Tuesday, February 18, 2014


In 33 years I had never once spent a night alone. The house was always filled with the noise and demands of a family. Whether cooking pans of lasagna and dozens of bread sticks or chauffeuring pre-teens to endless activities, it was just part of the job. The housework, the homework, the wash, the shopping, it was exhausting... but I loved being the hub of the wheel.

The laughter and activities of my children made me feel young. I was needed... in fact I was vital. What I didn't realize was that I was working myself out of a job.

One by one they departed for education and careers and families of their own. When my last son was the only one left I worried he would be a "lonely only."  As it turned out, watching him navigate his way through his last years of high school was a treasure.  We discussed everything from the literature in his AP English class to science (which I always pretended to understand) to religion. Sitting in a darkened school auditorium, I cried when he appeared singing the opening number from Les Miserables and when all 20 plus of his friends received scholarships to colleges I marveled at the company he kept.

Then it was his turn to go and simultaneously my husband left.

I had lost myself in my family and now I was suddenly single in a great big house that was way too quiet. Without them, I had no idea who I was. A ship without a rudder, the only companionship I had was the pleasure of my own company and I wasn't all that interesting.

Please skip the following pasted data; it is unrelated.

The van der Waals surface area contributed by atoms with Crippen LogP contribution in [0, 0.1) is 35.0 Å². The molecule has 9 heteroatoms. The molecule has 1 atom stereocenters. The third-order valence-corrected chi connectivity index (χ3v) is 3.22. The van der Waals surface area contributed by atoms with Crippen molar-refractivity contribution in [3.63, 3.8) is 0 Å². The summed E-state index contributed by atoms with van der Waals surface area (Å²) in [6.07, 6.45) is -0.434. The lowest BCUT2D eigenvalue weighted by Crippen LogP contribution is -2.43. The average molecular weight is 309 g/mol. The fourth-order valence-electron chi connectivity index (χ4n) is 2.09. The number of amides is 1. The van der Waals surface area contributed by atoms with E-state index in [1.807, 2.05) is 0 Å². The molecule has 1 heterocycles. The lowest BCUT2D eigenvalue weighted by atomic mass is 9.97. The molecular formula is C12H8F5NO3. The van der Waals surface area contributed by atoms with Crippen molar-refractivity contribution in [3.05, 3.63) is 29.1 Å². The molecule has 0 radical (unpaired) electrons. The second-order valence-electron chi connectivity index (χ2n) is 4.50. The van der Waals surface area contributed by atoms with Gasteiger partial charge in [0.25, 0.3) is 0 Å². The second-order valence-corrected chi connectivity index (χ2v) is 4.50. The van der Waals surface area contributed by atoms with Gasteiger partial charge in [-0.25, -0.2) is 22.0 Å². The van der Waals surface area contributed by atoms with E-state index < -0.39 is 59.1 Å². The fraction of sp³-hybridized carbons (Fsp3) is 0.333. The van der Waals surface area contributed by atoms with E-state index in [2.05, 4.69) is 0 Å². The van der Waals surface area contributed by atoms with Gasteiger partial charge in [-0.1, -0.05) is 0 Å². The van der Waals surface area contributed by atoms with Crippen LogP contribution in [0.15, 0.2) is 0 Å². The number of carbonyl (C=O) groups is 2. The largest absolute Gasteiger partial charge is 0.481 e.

Getting a job was one of the things that saved me. I was the school librarian but I also taught math for an hour each day.  I remembered... I love teaching.  I remembered... I love children's literature. And then serendipitously I discovered... I LOVE HISTORY.  Life got better.

Because I had been out of the schools for so many years I had to take a major test called THE PRAXIS. I was expected to know everything that was taught K-6. I studied and took practice tests and that same youngest son and his wife came weekly for three months to help me prepare for science and math. I was a wreck, keeping all those facts straight... it was hard.

Test day arrived. I sat in a college lecture hall with several hundred people and for two hours wrote as fast as I could. When I read the question... "What is the result of the earth tilting on an axis?"  I wanted to stand up and yell... "I know this one... it makes the seasons."  I refrained and filled in my answer.

I left the hall exhausted but exhilarated. I had no idea if I had passed the test but I KNEW I was smarter that I had been three months ago.  It was a light bulb moment. I could still learn, maybe I was even bright. I liked myself a little more.

I did pass the test and thanks to that experience I see myself and my potential in a whole new way. I try to learn something everyday. Just taught PRIME FACTORIZATION for the first time to a class of 5th graders. WOW... it was cool!

I'm NOT boring... who knew?  In fact I really do enjoy the pleasure of my company!